Corneal collagen cross-linking for bacterial infectious keratitis

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Background: Infectious keratitis is an infection of the cornea that can be caused by bacteria, viruses, fungi, protozoa, or parasites. It may be associated with ocular surgery, trauma, contact lens wear, or conditions that cause deficiency or loss of corneal sensation, or suppression of the immune system, such as diabetes, chronic use of topical steroids, or immunomodulatory therapies. Photoactivated chromophore for collagen cross-linking (PACK-CXL) of the cornea is a therapy that has been successful in treating eye conditions such as keratoconus and corneal ectasia. More recently, PACK-CXL has been explored as a treatment option for infectious keratitis. Objectives: To determine the comparative effectiveness and safety of PACK-CXL with standard therapy versus standard therapy alone for the treatment of bacterial keratitis. Search methods: We searched the Cochrane Central Register of Controlled Trials (CENTRAL) (which contains the Cochrane Eyes and Vision Trials Register) (2019, Issue 7); Ovid MEDLINE;; PubMed; Latin American and Caribbean Health Science Information database (LILACS);; and the World Health Organization (WHO) International Clinical Trials Registry Platform (ICTRP). We did not use any date or language restrictions in the electronic search for trials. We last searched the electronic databases on 8 July 2019. Selection criteria: We included randomized controlled trials (RCTs), quasi-RCTs, and controlled clinical trials (CCTs) of PACK-CXL for bacterial keratitis. We included quasi-RCTs and CCTs as we anticipated that there would not be many RCTs eligible for inclusion. Data collection and analysis: Two review authors working independently selected studies for inclusion in the review, assessed trials for risk of bias, and extracted data. The primary outcome was proportion of participants with complete healing at four to eight weeks. Secondary outcomes included visual acuity, morphology, adverse events, and treatment failure at four to eight weeks. Main results: We included three trials (two RCTs and one quasi-RCT) in this review for a total of 59 participants (59 eyes) with bacterial keratitis. Trials were all single-center and were conducted in Egypt, Iran, and Thailand between 2010 and 2014. It is very uncertain whether PACK-CXL with standard antibiotic therapy is more effective than standard antibiotic therapy alone for re-epithelialization and complete healing (risk ratio (RR) 1.53, 95% confidence interval (CI) 0.88 to 2.66; participants = 15). We judged the certainty of the evidence to be very low due to the small sample size and high risk of selection and performance bias. The high risk of selection bias reflects the overall review. Masking of participants was not possible for the surgical arm. No participant had a best-corrected visual acuity of 20/100 or better at eight weeks (very low certainty evidence). There is also no evidence that use of PACK-CXL with standard therapy results in fewer instances of treatment failure than standard therapy alone (RR 0.50, 95% CI 0.05 to 4.98; participants = 32). We judged the certainty of evidence to be low due to the small sample size and high risk of selection bias. There were no adverse events reported at 14 days (low certainty evidence). Data on other outcomes, such as visual acuity and morphological characteristics, could not be compared because of variable time points and specific metrics. Authors' conclusions: The current evidence on the effectiveness of PACK-CXL for bacterial keratitis is of low certainty and clinically heterogenous in regard to outcomes. There are five ongoing RCTs enrolling 1136 participants that may provide better answers in the next update of this review. Any future research should include subgroup analyses based on etiology. A core outcomes set would benefit healthcare decision-makers in comparing and understanding study data.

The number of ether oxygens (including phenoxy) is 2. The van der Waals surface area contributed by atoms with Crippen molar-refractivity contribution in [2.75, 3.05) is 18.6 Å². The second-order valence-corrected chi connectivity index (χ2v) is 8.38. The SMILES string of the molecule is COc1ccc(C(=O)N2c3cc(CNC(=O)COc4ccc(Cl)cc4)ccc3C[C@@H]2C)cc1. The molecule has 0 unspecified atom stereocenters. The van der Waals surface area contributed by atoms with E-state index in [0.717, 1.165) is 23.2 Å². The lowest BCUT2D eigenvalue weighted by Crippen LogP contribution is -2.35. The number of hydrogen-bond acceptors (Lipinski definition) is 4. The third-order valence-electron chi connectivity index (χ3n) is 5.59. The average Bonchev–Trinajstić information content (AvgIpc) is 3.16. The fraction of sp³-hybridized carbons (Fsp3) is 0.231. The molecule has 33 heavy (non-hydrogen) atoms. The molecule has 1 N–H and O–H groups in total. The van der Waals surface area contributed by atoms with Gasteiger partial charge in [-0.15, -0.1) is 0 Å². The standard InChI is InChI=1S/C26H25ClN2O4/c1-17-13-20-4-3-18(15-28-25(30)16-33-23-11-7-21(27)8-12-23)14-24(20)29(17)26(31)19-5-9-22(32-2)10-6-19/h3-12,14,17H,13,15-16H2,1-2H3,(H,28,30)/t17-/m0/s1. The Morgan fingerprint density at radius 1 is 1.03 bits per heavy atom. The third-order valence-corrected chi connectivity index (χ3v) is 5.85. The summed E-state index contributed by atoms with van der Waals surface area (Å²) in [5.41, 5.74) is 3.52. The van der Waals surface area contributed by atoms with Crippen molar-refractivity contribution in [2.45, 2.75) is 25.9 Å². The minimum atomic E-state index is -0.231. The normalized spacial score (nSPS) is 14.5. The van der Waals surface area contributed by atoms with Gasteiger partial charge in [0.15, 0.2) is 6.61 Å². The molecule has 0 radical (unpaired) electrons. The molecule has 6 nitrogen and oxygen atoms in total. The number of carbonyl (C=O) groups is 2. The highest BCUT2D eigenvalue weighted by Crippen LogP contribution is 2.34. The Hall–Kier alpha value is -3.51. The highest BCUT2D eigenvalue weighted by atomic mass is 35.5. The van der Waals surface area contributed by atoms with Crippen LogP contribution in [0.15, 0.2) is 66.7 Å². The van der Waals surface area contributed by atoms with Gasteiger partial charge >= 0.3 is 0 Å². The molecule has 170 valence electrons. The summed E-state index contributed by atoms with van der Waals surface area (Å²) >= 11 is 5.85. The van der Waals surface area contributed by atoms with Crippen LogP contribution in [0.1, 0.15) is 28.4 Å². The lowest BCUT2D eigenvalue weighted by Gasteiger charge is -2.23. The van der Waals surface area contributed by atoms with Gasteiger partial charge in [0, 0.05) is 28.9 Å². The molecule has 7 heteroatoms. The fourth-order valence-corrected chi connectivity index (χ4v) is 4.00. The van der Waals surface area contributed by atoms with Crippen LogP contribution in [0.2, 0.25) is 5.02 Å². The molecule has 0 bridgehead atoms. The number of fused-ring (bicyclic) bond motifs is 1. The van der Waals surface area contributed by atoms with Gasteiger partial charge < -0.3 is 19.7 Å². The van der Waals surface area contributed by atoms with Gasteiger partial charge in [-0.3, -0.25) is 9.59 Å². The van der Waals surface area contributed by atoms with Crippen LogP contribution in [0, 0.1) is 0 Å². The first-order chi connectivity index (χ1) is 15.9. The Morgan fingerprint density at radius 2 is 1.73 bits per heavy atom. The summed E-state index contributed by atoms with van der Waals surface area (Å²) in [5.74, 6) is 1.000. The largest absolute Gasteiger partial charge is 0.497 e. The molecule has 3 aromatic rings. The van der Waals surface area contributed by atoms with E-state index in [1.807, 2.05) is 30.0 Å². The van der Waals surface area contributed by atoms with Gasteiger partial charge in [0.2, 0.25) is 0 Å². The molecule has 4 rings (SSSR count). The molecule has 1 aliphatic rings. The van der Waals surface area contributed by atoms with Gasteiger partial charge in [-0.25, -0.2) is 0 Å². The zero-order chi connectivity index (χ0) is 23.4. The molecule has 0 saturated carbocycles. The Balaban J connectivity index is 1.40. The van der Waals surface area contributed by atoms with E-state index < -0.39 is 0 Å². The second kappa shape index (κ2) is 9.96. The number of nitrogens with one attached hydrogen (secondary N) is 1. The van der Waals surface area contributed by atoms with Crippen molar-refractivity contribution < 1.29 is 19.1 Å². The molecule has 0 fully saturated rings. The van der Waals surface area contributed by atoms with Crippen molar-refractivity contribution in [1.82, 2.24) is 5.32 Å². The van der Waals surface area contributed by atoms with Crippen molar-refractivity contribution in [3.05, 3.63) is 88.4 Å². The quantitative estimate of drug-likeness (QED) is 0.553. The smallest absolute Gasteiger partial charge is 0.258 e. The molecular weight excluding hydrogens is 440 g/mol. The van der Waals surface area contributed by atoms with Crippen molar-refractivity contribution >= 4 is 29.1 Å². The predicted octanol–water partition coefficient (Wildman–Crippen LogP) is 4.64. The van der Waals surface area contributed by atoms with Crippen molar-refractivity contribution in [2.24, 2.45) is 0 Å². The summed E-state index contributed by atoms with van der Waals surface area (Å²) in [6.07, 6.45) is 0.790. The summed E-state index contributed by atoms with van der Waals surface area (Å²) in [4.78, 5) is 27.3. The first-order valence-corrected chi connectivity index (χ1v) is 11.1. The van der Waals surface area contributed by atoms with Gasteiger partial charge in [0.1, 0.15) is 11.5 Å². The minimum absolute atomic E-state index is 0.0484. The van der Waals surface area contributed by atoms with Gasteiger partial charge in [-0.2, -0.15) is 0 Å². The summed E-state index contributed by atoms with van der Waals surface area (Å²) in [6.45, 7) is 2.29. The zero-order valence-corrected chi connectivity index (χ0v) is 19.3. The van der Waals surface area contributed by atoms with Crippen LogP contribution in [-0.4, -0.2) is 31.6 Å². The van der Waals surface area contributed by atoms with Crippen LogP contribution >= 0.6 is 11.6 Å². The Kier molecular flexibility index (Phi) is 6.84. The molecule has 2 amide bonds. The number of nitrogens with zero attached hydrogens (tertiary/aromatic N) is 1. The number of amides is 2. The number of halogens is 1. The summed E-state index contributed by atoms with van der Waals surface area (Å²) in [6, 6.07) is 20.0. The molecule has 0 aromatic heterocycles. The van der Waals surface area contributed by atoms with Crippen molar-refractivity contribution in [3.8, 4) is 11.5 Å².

Davis, S. A., Bovelle, R., Han, G., & Kwagyan, J. (2020, June 18). Corneal collagen cross-linking for bacterial infectious keratitis. Cochrane Database of Systematic Reviews. John Wiley and Sons Ltd.

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